I have the honor to report the result of my inspection of the Eleventh (11th) Pennsylvania volunteers, stationed at Annapolis, Maryland, made in conjunction with Surgeon C. F. H. Campbell, volunteer service, from the 11th to 13th instant, inclusive.
* * *The examination of this Regiment, with regard to the physical and sanitary condition of the men has been quite satisfactory. Generally, they are young and physically a fine body of men.
On the 13th instant, there were reported in hospitals, but twenty-eight, (28,) many of whom were convalescents and nearly fit for duty. The hospital accommodations are most ample, many rooms being unoccupied, and the supply of stores and bedding adequate to the wants of the sick. The police and ventilation of the wards of the sick were very fair, although the former, in some respects, was not quite what it should have been in some parts of the hospital building. One of the buildings of the United States naval school is used for the hospital of this Regiment.
* * *The records and books of the Adjutant's office were systematically and well kept and posted. * * *Very respectfully,
Your obedient servant,
N. H. DAVIS,
Assistant Inspector General
General S. WILLIAMS,
Adjutant General, Headquarters Army Potomac, Washington, D. C.
2 Organization of 3d Brigade, Brigadier General George S. Hartsuff, 2d Division, Major General E. O. C. Ord, Eighty-third Regiment New York Volunteers, (Ninth militia,) Colonel J. W. Stiles; Twelfth Regiment Massachusetts Volunteers, Colonel Fletcher Webster; Thirteenth Regiment Massachusetts Volunteers, Colonel S. W. Leonard; Eleventh Regiment Pennsvlvania Volunteers, Colonel Richard Coulter, Colonels ranked in the above order
3The morning of the 17th, your orders to advance and occupythe works in front were being carried out, when Brigadier General Hartsuff, who was examining the ground, was severely wounded, and the services of this valuable officer were lost, when the brigade moved forward, supported by the Second Brigade on the left, and First Brigade on the right, all advancing with the Artillery Battery F, First Pennsylvania Artillery, under Captain Mathews, and Captain Thompson's Independent Pennsylvania Battery, each consisting of four three inch rifled guns. Taking advantage of the ground, both batteries opened with destructive effect; officers and men displaying great coolness while exposed to a severe fire of artillery and infantry. The Division gained the outer edge of the woods and kept up a fearful fire for a few hours, until the ammunition being exhausted, and the supports coming up, was compelled to retire to re-fill boxes, after which the division joined the rest of the Corps on the right, near the turnpike.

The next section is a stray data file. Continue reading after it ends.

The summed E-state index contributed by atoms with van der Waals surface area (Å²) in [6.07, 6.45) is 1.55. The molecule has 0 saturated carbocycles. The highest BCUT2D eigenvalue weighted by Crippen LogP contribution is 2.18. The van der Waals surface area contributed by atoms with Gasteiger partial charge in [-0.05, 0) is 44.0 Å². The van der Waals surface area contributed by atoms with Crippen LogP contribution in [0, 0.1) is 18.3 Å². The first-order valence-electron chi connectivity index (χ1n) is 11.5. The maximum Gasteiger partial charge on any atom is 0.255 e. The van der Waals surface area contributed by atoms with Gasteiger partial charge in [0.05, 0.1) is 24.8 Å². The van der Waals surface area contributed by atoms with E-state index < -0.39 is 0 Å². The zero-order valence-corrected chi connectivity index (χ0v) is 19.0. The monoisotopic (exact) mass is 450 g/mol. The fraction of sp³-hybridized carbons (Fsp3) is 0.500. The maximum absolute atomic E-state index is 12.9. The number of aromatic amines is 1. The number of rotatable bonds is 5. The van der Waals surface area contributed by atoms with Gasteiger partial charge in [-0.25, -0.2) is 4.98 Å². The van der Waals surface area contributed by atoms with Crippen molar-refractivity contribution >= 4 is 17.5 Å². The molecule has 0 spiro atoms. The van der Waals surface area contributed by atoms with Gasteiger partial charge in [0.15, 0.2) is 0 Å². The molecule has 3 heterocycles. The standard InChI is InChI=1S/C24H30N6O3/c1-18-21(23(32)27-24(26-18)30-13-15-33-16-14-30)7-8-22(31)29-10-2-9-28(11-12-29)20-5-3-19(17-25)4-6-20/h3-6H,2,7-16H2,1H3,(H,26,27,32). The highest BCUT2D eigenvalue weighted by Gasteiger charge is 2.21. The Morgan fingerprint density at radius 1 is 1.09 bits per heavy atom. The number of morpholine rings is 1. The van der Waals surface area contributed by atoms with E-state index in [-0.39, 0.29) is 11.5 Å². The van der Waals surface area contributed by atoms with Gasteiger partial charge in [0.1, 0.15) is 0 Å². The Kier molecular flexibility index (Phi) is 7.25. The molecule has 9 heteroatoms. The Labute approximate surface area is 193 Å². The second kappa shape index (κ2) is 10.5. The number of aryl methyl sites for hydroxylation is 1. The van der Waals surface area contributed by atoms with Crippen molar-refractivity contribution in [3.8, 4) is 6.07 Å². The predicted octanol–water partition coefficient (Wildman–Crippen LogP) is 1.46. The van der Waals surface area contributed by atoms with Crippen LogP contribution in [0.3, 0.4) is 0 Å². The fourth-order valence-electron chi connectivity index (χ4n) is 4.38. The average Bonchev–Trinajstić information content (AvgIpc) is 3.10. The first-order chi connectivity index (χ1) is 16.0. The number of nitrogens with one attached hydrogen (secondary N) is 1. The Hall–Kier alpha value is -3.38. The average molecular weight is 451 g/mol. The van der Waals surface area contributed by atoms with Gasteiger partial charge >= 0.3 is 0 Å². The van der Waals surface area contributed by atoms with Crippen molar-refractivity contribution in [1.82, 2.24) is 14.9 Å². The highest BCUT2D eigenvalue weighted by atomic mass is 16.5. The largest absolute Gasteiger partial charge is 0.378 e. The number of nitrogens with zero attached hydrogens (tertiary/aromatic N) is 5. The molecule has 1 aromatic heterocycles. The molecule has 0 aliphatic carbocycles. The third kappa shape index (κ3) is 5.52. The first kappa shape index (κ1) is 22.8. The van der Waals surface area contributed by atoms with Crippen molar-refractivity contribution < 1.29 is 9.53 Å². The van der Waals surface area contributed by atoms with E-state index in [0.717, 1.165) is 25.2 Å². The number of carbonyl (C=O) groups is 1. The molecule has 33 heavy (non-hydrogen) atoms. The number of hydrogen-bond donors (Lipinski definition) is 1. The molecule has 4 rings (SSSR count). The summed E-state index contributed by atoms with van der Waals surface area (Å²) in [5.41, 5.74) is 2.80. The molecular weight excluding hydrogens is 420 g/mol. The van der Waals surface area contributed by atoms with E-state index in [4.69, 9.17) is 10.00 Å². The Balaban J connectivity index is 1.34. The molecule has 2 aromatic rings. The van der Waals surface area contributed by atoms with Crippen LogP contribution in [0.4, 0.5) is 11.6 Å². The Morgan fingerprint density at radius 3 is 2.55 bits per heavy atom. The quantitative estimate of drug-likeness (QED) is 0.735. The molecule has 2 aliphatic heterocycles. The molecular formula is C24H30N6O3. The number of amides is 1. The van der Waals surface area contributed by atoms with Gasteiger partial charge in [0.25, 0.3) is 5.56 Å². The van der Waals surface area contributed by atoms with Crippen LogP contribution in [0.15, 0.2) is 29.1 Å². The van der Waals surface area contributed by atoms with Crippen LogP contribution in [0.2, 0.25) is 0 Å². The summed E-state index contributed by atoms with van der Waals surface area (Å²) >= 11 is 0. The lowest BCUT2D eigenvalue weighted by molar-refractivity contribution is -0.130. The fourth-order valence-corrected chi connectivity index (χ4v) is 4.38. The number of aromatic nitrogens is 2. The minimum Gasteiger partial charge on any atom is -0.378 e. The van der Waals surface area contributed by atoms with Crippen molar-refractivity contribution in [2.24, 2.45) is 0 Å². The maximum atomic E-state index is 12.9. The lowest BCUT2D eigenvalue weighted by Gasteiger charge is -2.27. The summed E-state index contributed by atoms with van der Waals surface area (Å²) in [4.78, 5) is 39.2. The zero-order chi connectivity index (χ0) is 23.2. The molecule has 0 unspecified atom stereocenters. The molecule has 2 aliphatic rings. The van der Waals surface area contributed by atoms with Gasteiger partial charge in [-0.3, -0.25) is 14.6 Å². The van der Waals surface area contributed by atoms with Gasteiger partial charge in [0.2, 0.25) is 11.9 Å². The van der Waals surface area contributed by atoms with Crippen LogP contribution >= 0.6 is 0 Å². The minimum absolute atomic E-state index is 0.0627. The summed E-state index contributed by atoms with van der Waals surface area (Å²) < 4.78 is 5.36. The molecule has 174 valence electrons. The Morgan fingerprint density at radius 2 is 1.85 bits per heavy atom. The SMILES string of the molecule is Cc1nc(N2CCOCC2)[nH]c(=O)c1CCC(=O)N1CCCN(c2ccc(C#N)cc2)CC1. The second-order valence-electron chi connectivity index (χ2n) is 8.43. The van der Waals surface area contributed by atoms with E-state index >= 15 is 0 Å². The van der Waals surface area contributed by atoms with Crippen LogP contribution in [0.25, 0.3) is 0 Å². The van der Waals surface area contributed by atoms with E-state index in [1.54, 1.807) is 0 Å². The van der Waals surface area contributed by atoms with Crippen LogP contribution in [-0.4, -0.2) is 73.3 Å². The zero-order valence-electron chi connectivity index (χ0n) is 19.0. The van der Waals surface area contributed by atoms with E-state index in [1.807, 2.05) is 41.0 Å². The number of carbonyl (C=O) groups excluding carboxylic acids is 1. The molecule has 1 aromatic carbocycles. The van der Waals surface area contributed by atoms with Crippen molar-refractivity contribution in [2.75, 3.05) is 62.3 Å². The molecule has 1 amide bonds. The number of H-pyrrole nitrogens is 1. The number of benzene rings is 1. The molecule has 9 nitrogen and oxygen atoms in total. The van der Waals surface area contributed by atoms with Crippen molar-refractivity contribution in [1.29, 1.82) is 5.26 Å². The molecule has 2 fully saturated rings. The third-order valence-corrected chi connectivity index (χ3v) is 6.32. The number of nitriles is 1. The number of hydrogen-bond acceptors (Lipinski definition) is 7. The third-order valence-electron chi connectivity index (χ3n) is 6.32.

* * *Offcial Report of General Rictetts.
4 Organization of Third Brigade, General Taylor; Eighty-third Regiment New York Volunteers, (Ninth Militia,) Colonel Stiles; Thirteenth Regiment Massachusetts Volunteers, Colonel Leonard; Eleventh Regiment Pennsylvania Volunteers, Colonel Coulter; Ninety-seventh Regiment New York Volunteers, Colonel Wheelock; Eighty-eighth Regiment Pennsylvania Volunteers, Lieutenant Colonel Wagner.
5Organization of the Second Brigade, Brigadier General Henry Baxter, Second Division, Brigadier General John C. Robinson, First Corps, Major General John F. Reynolds, Eleventh Regiment Pennsylvania Volunteers, Colonel Richard Coulter; Ninety-seventh Regiment New York Volunteers, Colonel Charles Wheelock; Ninetieth Regiment Pennsylvania Volunteers, Colonel Peter Lyle; Twelfth Regiment Massachusetts Volunteers, Colonel James L. Bates; Eighty-third Regiment New York Volunteers, Colonel Williams; Eighty-eighth Regiment Pennsylvania Volunteers, Major Foust.
6HEIADQUABTERS, ELEVENTH REGIMENT
Camp on Cedar, Mountain, Virginia, January 10, 1864.
RBEGIMENTAL ORDERS No. 1, (Extracts.)
"2. The following communication has been received from Headquarters.ofFirst Army Corps: